Thursday, October 29, 2009

Check-Out Chick

Here's a shock: I don't like supermarkets.

But I don't like cars, either, and I sometimes use them, too. And rollerball pens.

(Supermarkets remind me of rights: they're clumsy, sterile, last-minute things - but they often offer a robust combination of reliability and simplicity.)

As I stand, holding my razors or cans of tuna, I do wonder about the life of the check-out chick, busy not looking at me. (Ruth was one, and her recollections reflect badly on K-Mart.)

In this vein, comes Checkout: A Life on the Tills, by Anna Sam. In a recent London Review of Books, Rachel Bowlby reviewed the best-selling French work. It sounds fascinating. A sample from Bowlby's review:

Sam weighs up just how many tons of goods she lifts per hour, per shift, per year. She figures out the average number of times a day she says hello goodbye are you all right for bags today do you have a loyalty card please enter your pin. She notes the exact time used up in walking to the toilets, walking to the staffroom, queuing, eating, and then walking back to the checkout, during the 18-minute break that is allowed during a six-hour shift. She watches how long it takes for the last customers of the evening, while she waits to get home, to pause and pick and pause and pick again at the end of the aisle. Minute by minute, she notes the movements of their opposite number, the couple who turn up half an hour before opening time to get the best parking place, angrily tap at their watches as they wait to be let in, whizz round the store, and then – she imagines – find themselves back at home with only an empty day before them. This is the one time that Sam ventures into the world away from the store, and she gets her own back by seeing these people enjoying a life as futureless in its way as that of the checkout girl they have just barged past.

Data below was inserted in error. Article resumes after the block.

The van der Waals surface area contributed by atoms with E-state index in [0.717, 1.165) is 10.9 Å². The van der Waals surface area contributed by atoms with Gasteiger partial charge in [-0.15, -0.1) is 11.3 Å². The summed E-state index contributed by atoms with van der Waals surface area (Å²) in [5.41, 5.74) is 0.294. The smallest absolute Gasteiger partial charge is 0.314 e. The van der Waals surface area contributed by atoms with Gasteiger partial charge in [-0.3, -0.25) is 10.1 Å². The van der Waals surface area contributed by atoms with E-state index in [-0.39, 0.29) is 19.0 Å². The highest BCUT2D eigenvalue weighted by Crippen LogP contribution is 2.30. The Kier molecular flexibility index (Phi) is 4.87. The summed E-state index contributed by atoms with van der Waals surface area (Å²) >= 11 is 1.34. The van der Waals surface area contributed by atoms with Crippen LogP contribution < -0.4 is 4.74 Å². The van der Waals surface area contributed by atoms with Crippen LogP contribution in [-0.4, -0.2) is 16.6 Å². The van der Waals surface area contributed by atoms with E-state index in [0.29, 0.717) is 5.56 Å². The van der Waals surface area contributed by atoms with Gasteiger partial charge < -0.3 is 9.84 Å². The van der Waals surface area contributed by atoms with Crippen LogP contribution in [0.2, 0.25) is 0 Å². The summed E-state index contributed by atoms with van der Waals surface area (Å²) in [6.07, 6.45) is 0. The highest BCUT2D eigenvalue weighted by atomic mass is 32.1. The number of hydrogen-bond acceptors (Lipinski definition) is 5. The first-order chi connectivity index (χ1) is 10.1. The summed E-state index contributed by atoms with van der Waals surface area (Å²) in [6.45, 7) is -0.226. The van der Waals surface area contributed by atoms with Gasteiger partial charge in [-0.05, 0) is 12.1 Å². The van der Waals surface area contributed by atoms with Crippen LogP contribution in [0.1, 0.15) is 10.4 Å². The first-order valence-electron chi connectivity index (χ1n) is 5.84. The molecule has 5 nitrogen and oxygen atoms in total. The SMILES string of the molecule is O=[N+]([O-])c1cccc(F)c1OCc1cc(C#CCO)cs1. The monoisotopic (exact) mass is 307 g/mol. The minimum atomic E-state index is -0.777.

(Photo:http://www.flickr.com/photos/mattieb/ / CC BY-SA 2.0)

1 comment:

innercitygarden said...

I generally don't like supermarkets either, especially when accompanied by my nearly three year old, but I have been pleasantly surprised by the checkout chicks in the country. They don't seem angry about being there like so many of the inner city checkout kids, they say hello and chat and smile and no one gets cross about queing while the customer ahead of them asks after someone's kids. Still, I generally walk past the supermarket to the fruit & veg shop (which also sells a lot of groceries, and where the staff are also friendly) because there are fewer opportunities for the kid to grab at chocolate.